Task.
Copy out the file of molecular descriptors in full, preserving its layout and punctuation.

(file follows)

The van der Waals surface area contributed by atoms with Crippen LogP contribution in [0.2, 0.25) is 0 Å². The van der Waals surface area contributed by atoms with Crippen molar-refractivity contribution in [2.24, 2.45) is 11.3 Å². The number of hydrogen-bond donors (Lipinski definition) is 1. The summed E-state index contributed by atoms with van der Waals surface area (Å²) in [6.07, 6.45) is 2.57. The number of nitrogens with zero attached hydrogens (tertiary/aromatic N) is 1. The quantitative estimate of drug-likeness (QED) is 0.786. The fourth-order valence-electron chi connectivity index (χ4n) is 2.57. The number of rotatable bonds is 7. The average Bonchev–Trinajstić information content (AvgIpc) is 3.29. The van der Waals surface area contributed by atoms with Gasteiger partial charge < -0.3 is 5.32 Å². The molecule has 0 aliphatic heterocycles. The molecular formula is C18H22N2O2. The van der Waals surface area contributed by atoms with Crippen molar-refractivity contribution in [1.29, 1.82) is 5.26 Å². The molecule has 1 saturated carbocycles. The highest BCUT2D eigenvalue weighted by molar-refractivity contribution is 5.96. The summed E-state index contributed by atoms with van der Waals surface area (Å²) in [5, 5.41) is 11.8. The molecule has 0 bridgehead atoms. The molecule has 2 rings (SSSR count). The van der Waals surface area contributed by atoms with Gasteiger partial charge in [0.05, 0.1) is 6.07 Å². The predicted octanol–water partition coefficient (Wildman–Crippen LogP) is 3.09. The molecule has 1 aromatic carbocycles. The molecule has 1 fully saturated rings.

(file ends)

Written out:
The van der Waals surface area contributed by atoms with Crippen LogP contribution in [0.2, 0.25) is 0 Å². The van der Waals surface area contributed by atoms with Crippen molar-refractivity contribution in [2.24, 2.45) is 11.3 Å². The number of hydrogen-bond donors (Lipinski definition) is 1. The summed E-state index contributed by atoms with van der Waals surface area (Å²) in [6.07, 6.45) is 2.57. The number of nitrogens with zero attached hydrogens (tertiary/aromatic N) is 1. The quantitative estimate of drug-likeness (QED) is 0.786. The fourth-order valence-electron chi connectivity index (χ4n) is 2.57. The number of rotatable bonds is 7. The average Bonchev–Trinajstić information content (AvgIpc) is 3.29. The van der Waals surface area contributed by atoms with Gasteiger partial charge < -0.3 is 5.32 Å². The molecule has 0 aliphatic heterocycles. The molecular formula is C18H22N2O2. The van der Waals surface area contributed by atoms with Crippen molar-refractivity contribution in [1.29, 1.82) is 5.26 Å². The molecule has 1 saturated carbocycles. The highest BCUT2D eigenvalue weighted by molar-refractivity contribution is 5.96. The summed E-state index contributed by atoms with van der Waals surface area (Å²) in [5, 5.41) is 11.8. The molecule has 0 bridgehead atoms. The molecule has 2 rings (SSSR count). The van der Waals surface area contributed by atoms with Gasteiger partial charge in [0.05, 0.1) is 6.07 Å². The predicted octanol–water partition coefficient (Wildman–Crippen LogP) is 3.09. The molecule has 1 aromatic carbocycles. The molecule has 1 fully saturated rings.